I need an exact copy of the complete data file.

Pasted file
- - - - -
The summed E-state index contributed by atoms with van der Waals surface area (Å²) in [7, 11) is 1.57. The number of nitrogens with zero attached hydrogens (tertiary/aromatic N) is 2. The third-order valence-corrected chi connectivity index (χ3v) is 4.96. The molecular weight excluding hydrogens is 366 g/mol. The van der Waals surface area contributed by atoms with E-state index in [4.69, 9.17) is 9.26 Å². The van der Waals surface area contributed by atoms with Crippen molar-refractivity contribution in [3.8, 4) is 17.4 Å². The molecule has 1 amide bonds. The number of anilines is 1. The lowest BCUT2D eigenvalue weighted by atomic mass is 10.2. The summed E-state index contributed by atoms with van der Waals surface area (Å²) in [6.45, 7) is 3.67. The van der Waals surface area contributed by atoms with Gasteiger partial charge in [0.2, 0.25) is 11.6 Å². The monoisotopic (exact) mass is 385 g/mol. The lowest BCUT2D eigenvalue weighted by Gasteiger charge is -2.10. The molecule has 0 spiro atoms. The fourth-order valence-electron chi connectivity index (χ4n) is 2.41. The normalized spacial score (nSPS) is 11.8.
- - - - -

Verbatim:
The summed E-state index contributed by atoms with van der Waals surface area (Å²) in [7, 11) is 1.57. The number of nitrogens with zero attached hydrogens (tertiary/aromatic N) is 2. The third-order valence-corrected chi connectivity index (χ3v) is 4.96. The molecular weight excluding hydrogens is 366 g/mol. The van der Waals surface area contributed by atoms with E-state index in [4.69, 9.17) is 9.26 Å². The van der Waals surface area contributed by atoms with Crippen molar-refractivity contribution in [3.8, 4) is 17.4 Å². The molecule has 1 amide bonds. The number of anilines is 1. The lowest BCUT2D eigenvalue weighted by atomic mass is 10.2. The summed E-state index contributed by atoms with van der Waals surface area (Å²) in [6.45, 7) is 3.67. The van der Waals surface area contributed by atoms with Gasteiger partial charge in [0.2, 0.25) is 11.6 Å². The monoisotopic (exact) mass is 385 g/mol. The lowest BCUT2D eigenvalue weighted by Gasteiger charge is -2.10. The molecule has 0 spiro atoms. The fourth-order valence-electron chi connectivity index (χ4n) is 2.41. The normalized spacial score (nSPS) is 11.8.